This was an intriguing look at Rome during the reign of Emperor Domitian as told by a Jewish slave girl, Thea, and a gladiator, Arius. Both are held captive to the desires of others, unable to have a life together, torn apart by the petty whims of a vicious master. When they both catch the eye of Emperor Domitian, his attention threatens not only all they hold dear, but also their lives.
I always enjoy historical fiction, and I'm not as familiar with Roman history as I like so this was a pleasant treat. It was intriguing and captivating, and was an interesting look at a tumultuous time. It was also nice to learn more about the Vestal Virgins and the gladiator system.

The Garden Intrigue by Lauren Willig, 388 pages

The Pink Carnation series by Lauren Willig is always outstanding, I love the blend of Regency historical romance with intrigue combined with modern England ala shades of Bridget Jones' Diary. This one has Augustus Whittlesby in France with a cover as a horribly bad poet, using his reams of unreadable poetry to hide his reports. American born Emma Delagardie is a widow who is a close family friend of the Bonapartes. Whittlesby uses her connections to get close to Napoleon, trying to discover information about a secret device that could enable Napoleon to invade England. But Whittlesby finds himself falling for Emma.
One of the things I enjoyed in this book was a look at The Pink Carnation, I'm hoping we get to see her fall in love in an upcoming book. Eloise and Colin's relationship has also been one of the things that keeps me picking up each new books. I'm interested to see what happens via the treasure hunt (I don't want to give anything away.) As I've said before, it's Jane Austen meets James Bond in these books, so they're a delightful treat.

Wednesday, May 23, 2012

Social Problems: A Service Learning Approach by Corey Dolgon and Chris Baker 365p

I finished this textbook this month, and yes: I read the whole thing. I am very much geared toward service, I grew up volunteering and was in Learn and Serve America Club. Service learning "combines formal instruction with a related service in the community," according to Wikipedia. This textbook addressed many areas of social problems including poverty, gender, race, LGBT, environment, and more. It spotlighted many case studies where like-minded students tackled particular social problems head on. For our project, my group Eagle S.E.A.L. (Students Engaged in Agricultural Learning) created a project that went into the community to teach the environmental impact of the industrial food complex and how much oil is consumed with our current system in order to get most meals to the table. We went to East Middle School for a month and taught students the reality of grocery store and restaurant purchases (including Confined Animal Feeding Operations, CAFOs). We also shared alternatives such as farmers markets and gardening at home. Each student had hands-on experience with their own container gardens that they got to take home after re-potting at the end of the project.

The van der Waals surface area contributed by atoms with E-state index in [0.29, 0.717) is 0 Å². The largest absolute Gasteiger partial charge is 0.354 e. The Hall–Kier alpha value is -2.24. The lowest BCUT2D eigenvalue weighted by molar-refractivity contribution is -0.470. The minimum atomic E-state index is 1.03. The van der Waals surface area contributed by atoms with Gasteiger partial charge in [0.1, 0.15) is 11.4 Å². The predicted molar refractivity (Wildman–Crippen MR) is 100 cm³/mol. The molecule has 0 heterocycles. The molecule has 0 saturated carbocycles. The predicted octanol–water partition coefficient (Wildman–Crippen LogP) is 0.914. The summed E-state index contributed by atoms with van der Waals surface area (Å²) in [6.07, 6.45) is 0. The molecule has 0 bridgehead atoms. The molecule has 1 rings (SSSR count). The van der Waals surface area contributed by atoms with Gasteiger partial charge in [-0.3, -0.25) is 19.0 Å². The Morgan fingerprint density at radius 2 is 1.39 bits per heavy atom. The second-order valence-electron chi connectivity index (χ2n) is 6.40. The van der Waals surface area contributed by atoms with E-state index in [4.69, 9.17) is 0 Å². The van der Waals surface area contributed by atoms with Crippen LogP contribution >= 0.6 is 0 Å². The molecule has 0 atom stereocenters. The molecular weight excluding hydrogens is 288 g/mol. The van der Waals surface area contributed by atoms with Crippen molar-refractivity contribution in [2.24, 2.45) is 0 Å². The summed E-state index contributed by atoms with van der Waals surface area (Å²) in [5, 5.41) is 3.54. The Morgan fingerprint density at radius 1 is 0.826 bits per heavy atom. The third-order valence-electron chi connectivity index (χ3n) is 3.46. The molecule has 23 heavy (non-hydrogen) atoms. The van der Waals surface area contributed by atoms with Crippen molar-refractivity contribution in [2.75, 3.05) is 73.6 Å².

Midnight in Austenland by Shannon Hale, 277 pages

This was the sequel to "Austenland" and I think I liked this one even better than the first. This time, it's Pembrook Park and Charlotte Kinder is heading there after a divorce leaves her reeling. Throw in a brooding Mr. Mallery, a mystery sickness, a "brother" who makes her heart beat a little faster, and a dead body, and it's sure to be a vacation Charlotte never forgets.
I would so love to go visit a place like this on vacation. I loved the addition of a murder mystery to this, plus, I loved getting to see little bits of Charlotte's past. I am an Austen fanatic, and I recommend this book whole-heartedly.

Prometheus Rising by Dr. Robert Anton Wilson, 284 pp

This is my second read of this book by my favourite author.  Perhaps the best overview of it could be quoted from the Introduction by Israel Regardie (another of my favourite writers): "Imagine anyone trying to make sense of an amalgam of Timothy Leary's eight neurological circuits, Gurdjieff's self-observation exercises, Korzybski's general semantics, Aleister Crowley's magical theorems, the several disciplines of Yoga, Christian Science, relativity and modern quantum mechanics, and many other approaches to understanding the world around us!"  A more succinct description is given from the author himself : "A user's guide to the human mind".  On my second reading, I am focusing most on an understanding and development of the eight neurological circuits, described as thus:

1. The Biosurvival Circuit (the Breath of Consciousness)
2. The Emotional-Territorial Circuit (Freud's Ego)
3. The Symbolic or Neurosemantic-Dexterity Circuit (the Rational Mind)
4. The Domestic or Sociosexual Circuit (the "Adult" Personality)